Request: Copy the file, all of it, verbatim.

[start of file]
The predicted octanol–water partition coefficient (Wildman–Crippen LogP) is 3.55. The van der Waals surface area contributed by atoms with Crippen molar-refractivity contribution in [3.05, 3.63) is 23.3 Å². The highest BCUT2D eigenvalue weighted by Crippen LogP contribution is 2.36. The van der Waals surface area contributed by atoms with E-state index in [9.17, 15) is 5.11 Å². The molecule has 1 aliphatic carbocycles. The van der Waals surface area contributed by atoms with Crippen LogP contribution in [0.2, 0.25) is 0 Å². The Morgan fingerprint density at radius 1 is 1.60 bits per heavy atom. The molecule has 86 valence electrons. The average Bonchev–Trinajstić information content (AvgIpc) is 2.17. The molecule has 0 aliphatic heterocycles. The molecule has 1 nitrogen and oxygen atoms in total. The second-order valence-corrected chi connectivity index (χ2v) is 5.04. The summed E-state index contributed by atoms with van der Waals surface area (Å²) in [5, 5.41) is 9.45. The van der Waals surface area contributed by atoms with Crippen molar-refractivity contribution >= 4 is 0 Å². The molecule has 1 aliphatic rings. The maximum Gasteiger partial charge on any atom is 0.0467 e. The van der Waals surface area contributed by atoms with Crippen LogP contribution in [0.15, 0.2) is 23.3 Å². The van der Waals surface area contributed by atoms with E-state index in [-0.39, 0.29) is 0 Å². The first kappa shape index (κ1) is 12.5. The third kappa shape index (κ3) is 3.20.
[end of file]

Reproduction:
The predicted octanol–water partition coefficient (Wildman–Crippen LogP) is 3.55. The van der Waals surface area contributed by atoms with Crippen molar-refractivity contribution in [3.05, 3.63) is 23.3 Å². The highest BCUT2D eigenvalue weighted by Crippen LogP contribution is 2.36. The van der Waals surface area contributed by atoms with E-state index in [9.17, 15) is 5.11 Å². The molecule has 1 aliphatic carbocycles. The van der Waals surface area contributed by atoms with Crippen LogP contribution in [0.2, 0.25) is 0 Å². The Morgan fingerprint density at radius 1 is 1.60 bits per heavy atom. The molecule has 86 valence electrons. The average Bonchev–Trinajstić information content (AvgIpc) is 2.17. The molecule has 0 aliphatic heterocycles. The molecule has 1 nitrogen and oxygen atoms in total. The second-order valence-corrected chi connectivity index (χ2v) is 5.04. The summed E-state index contributed by atoms with van der Waals surface area (Å²) in [5, 5.41) is 9.45. The van der Waals surface area contributed by atoms with Crippen molar-refractivity contribution >= 4 is 0 Å². The molecule has 1 aliphatic rings. The maximum Gasteiger partial charge on any atom is 0.0467 e. The van der Waals surface area contributed by atoms with Crippen LogP contribution in [0.15, 0.2) is 23.3 Å². The van der Waals surface area contributed by atoms with E-state index in [-0.39, 0.29) is 0 Å². The first kappa shape index (κ1) is 12.5. The third kappa shape index (κ3) is 3.20.